The NDA manifesto promised focus on education sector and Skilling India. After coming to power with an overwhelming majority the new Government under the dynamic leadership of Shri Narendra Modi has made several policy announcements in this direction.

Appointment of Smriti Irani for the responsibility is the first positive step. The sheer determination and conviction with which she handles her projects is a promise for the development of Human Resources in the country.

The President’s address talks about establishment of National Sports Talent Search System. This measure apart from enhancing the sports ecosystem in the country also helps build professionalism, team-spirit and enhance overall personality development among the youth. National Talent Search systems for science, mathematics, geography, etc., has been in force in the country for decades. Now sports education gets this special impetus and hope this will encourage nurture sports talent as it nurtured other talents.

Physiologically it is proven through clinical studies, that involvement of boys in sports, helps them better channelise their youth vigour in the right direction and evolve as stronger personalities. Integrating sports education with the regular academic stream will further aid the process. Sports education along with Life-SKILL education and yoga (These two are already on focus) is a wonderful combination for holistic evolution of children. Let’s hope the new establishment’s National Education Policy will do much more for furthering these steps.

Prior to the budget presentation, economy survey identified primary education and skill development as the twin challenges for our country. Addressing this challenge the Modi Government has announced SKILL INDIA Program in the budget speech. National multi-skill mission to enhance skilled labour in various sectors of the economy has multiple benefits like – enhanced employability levels of our youth, improve the GDP through efficient utilisation of the labour, enhance the quality and standard of living and propel the country into developed economy status. Effective implementation of this program is the key deciding factor in this direction.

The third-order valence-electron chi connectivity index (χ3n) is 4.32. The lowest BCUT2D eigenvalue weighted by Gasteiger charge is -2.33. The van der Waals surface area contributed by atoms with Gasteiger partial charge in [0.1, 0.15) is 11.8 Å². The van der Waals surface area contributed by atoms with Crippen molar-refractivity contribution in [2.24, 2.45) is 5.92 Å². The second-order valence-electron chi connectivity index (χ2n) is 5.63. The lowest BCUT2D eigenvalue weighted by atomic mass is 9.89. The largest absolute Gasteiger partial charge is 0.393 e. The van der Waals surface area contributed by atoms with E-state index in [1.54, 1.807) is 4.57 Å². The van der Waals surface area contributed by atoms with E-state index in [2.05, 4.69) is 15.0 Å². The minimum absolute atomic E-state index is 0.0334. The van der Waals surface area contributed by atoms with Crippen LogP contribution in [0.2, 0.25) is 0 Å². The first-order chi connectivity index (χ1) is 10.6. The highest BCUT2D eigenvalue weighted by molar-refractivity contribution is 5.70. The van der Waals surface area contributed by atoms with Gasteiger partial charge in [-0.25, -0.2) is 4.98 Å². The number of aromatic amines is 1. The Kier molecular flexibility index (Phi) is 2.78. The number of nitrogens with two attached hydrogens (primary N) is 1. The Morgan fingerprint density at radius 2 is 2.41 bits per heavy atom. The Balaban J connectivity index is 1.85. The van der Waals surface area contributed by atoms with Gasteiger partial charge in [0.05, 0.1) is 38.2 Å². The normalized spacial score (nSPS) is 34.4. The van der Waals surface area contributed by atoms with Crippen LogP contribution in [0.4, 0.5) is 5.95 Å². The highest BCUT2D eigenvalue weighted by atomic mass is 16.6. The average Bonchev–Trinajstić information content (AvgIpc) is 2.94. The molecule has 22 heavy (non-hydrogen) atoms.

In June, India gained permanent membership in Washington accord which provides our engineering graduates, recognition for their educational qualification in all the signatory countries. This means better employability opportunities for our graduates.

Another Good news is wide spread acceptance of the CCE pattern of assessment and evaluation introduced by CBSE. Not only are more schools opting for CBSE education due to this initiative, more state education boards are also introducing CCE pattern of evaluation. Slowly but steadily we can see all education boards – state and national boards, inching towards a common pattern of education, assessment and evaluation which is holistic and child-centric.

Truly Ache Din Aage Hain… Good Days are Ahead…

Sanskrit Education gets a fillip

While we grow, we should remember the roots. India is now returning to its core strength… its roots.

We have discussed about the importance of Sanskrit education and its future in an earlier blog. Latest step in this direction is CBSE’s initiative in sanskrit education.

Welcome to our earlier blog on Sanskrit education…

The Guru-Sishya Story

Ankur: “Hi Rishi. I understand that you have been looking for me”.

Rishi :  “Hi Ankur. What are you doing on 12th July?”

Ankur :  “I am not doing anything specific.  What is so special about that day?”

Rishi : “We are celebrating Guru Purnima on that day”.  I am honouring all the reputed teachers in the city on that day. I thought you could help me out in making the arrangements.”

Ankur : “I have been wondering about this Rishi.  When the whole country celebrates teachers’ day on September 5th, you are always in a hurry to celebrate this a couple of months earlier. Why hurry? Relax…”

Rishi :  (Laughs loudly) “Why do you think September 5th is celebrated as Teachers’ Day?”

Ankur :  “It is the birthday of Sarvepalli Radhakrishnan, our former President, who was a great teacher. We celebrate this day as Teachers’ Day in his honour.”


Rishi :  “No doubt… Dr Radhakrishnan was a great teacher.  But are you aware that “Teachers’ Day” has been celebrated for thousands of years on full moon day of the lunar month of Ashadh as Guru Purnima; Grand festivities are made on that day and teachers honoured.”

Ankur :  “Wow!  This is interesting.  I never knew that. Why have we been celebrating Teachers’ Day on this particular day?”